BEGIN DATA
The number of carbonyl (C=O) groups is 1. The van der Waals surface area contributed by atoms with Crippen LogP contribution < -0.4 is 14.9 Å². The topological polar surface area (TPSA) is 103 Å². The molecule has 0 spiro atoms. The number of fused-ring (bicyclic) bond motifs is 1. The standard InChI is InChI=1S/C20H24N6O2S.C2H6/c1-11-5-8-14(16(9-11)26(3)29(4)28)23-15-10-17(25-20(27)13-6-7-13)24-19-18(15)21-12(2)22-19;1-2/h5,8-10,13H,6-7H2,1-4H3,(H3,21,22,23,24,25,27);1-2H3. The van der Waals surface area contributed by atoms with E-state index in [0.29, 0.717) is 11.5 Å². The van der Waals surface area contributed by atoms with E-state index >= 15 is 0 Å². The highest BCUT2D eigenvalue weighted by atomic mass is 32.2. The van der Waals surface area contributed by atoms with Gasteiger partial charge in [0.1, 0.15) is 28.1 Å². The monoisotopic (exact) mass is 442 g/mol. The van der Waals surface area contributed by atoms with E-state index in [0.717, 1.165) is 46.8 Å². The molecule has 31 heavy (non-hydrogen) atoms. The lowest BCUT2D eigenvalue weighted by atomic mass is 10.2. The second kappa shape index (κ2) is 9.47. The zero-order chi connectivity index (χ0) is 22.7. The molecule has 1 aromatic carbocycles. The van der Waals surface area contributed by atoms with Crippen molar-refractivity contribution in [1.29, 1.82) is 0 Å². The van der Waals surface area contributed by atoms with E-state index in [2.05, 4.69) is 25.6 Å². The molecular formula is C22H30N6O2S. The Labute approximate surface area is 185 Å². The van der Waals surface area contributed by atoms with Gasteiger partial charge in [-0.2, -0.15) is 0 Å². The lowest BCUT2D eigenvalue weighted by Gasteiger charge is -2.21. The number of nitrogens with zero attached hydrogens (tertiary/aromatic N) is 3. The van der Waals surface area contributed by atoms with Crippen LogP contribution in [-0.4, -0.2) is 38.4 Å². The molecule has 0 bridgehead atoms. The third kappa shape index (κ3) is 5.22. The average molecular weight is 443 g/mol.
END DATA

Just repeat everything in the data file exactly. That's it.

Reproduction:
The number of carbonyl (C=O) groups is 1. The van der Waals surface area contributed by atoms with Crippen LogP contribution < -0.4 is 14.9 Å². The topological polar surface area (TPSA) is 103 Å². The molecule has 0 spiro atoms. The number of fused-ring (bicyclic) bond motifs is 1. The standard InChI is InChI=1S/C20H24N6O2S.C2H6/c1-11-5-8-14(16(9-11)26(3)29(4)28)23-15-10-17(25-20(27)13-6-7-13)24-19-18(15)21-12(2)22-19;1-2/h5,8-10,13H,6-7H2,1-4H3,(H3,21,22,23,24,25,27);1-2H3. The van der Waals surface area contributed by atoms with E-state index in [0.29, 0.717) is 11.5 Å². The van der Waals surface area contributed by atoms with E-state index >= 15 is 0 Å². The highest BCUT2D eigenvalue weighted by atomic mass is 32.2. The van der Waals surface area contributed by atoms with Gasteiger partial charge in [0.1, 0.15) is 28.1 Å². The monoisotopic (exact) mass is 442 g/mol. The van der Waals surface area contributed by atoms with E-state index in [0.717, 1.165) is 46.8 Å². The molecule has 31 heavy (non-hydrogen) atoms. The lowest BCUT2D eigenvalue weighted by atomic mass is 10.2. The second kappa shape index (κ2) is 9.47. The zero-order chi connectivity index (χ0) is 22.7. The molecule has 1 aromatic carbocycles. The van der Waals surface area contributed by atoms with Crippen molar-refractivity contribution in [1.29, 1.82) is 0 Å². The van der Waals surface area contributed by atoms with E-state index in [2.05, 4.69) is 25.6 Å². The molecular formula is C22H30N6O2S. The Labute approximate surface area is 185 Å². The van der Waals surface area contributed by atoms with Gasteiger partial charge in [-0.2, -0.15) is 0 Å². The lowest BCUT2D eigenvalue weighted by Gasteiger charge is -2.21. The number of nitrogens with zero attached hydrogens (tertiary/aromatic N) is 3. The van der Waals surface area contributed by atoms with Crippen LogP contribution in [-0.4, -0.2) is 38.4 Å². The molecule has 0 bridgehead atoms. The third kappa shape index (κ3) is 5.22. The average molecular weight is 443 g/mol.